I was looking over some writing tips on other people’s blogs today when I came across a tip I’ve seen elsewhere, too: Don’t try to write what you think will sell. Write what you want to read. Write what moves you. Write to understand the world around you.
These words made an impression on me because that’s pretty much what I do. I try to keep in mind the elements of good storytelling, true, but I am often not sure where to query one of my finished stories because I didn’t write it for a specific market. I wrote it for me. Thus I must research the (seemingly) bazillions of magazines that accept short fiction in order to determine which one will be a good match.
I’m willing to bet I’m not the only writer who does this. Because (as advised by part two of that tip above) most of the writers I know write to their passion. Their stories, characters, plots and settings move them as writers for reasons that are no doubt quite personal and probably inexplicable. When I sit down to write a specific tale, the characters and settings and plot often twist in ways I had not foreseen. They take on a life of their own and while I am steering the boat, they have a great deal of input in where we go as a team. I often look at a finished story that came from my head and think, “Wow, that’s nothing like the concept I set out to write.” But—and here’s the thing—it always holds meaning for me, usually with even deeper symbolism than I originally intended. The characters, their challenges, their resolutions, always touch me in ways that I could never fully explain. If they don’t, the story often goes unfinished.
Some of my works started out as ideas prompted by my attempts to understand the Mysteries of life around me. “Dancing Man” (non-fiction, but relevant nonetheless) was written while I tried to make sense of my own relationship—and responsibility—to homeless people. “That Shining Moment” came about when I tried to imagine what it would be like to be personally affected by random gun violence. Other stories, like “Shark” and “Switch,” both arose fully formed in my head when I wished for something I didn’t have and wondered what price I might have to pay to “wish” my desire into existence; let’s face it, nothing comes without a cost. “Upshot” and “Murder of Crows” were born in my love of birds, and my curiosity over an interactive relationship between a human and wild Nature. There are more, but you get the picture.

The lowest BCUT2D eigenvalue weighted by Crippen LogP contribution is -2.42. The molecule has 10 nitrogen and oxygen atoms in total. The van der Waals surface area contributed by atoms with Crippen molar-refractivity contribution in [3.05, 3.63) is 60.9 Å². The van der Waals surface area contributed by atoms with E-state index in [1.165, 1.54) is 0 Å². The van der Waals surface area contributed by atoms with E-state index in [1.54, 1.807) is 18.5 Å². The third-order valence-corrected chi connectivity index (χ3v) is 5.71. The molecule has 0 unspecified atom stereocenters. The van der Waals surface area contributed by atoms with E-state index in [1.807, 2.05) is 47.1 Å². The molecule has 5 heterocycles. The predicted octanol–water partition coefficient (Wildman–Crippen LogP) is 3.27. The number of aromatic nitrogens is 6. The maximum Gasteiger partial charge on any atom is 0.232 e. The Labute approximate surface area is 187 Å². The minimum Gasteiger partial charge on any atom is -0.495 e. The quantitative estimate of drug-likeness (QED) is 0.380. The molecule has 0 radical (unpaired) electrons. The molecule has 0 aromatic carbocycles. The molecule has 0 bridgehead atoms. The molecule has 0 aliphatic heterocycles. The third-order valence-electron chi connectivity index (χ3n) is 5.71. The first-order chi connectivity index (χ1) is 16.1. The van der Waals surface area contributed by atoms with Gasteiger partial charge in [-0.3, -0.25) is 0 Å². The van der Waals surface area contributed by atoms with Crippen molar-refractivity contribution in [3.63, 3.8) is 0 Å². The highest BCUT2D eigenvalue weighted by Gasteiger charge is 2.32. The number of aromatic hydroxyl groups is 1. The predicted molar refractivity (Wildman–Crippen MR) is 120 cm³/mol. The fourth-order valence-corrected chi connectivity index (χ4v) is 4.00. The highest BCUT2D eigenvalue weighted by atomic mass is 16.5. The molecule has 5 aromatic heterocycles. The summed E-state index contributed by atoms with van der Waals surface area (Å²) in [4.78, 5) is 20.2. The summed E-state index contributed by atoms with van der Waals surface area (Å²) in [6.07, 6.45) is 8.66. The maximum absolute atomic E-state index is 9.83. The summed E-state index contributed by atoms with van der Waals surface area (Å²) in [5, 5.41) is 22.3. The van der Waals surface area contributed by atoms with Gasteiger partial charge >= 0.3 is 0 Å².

I suppose if I wrote to a specific market, I would find it easier to submit my works. But it seems to me that a tailor-made piece like that might feel flat. Robert Frost said, “No tears in the writer, no tears in the reader.” I happen to agree. I feel like a story that doesn’t move or excite me as a writer will never appeal to a reader. My heart wouldn’t be in it and my readers would know that.
For me, the soul of a piece of fiction arises from passion. I’m sure there are plenty of examples that prove me wrong. But I have not reached the point in my writing career where I can enliven a project that holds no personal meaning or that does not appeal to my spiritual nature in any way. Perhaps that means I’ll never get rich through my words, but that’s okay. I might have had that glamorous expectation when I began, but it isn’t the money that keeps me at it. I write because of the joy it excites in my heart, and because I can’t not. Though it would be nice to make a living doing this thing I love so, no monetary figure can compare to the ecstatic feeling of completing a story that says something meaningful.
Every writer is different, and each of us has our own special way of awakening the creative juices in ourselves. What makes you feel most inspired? What sparks the Muse’s fire in your work?
See you next week!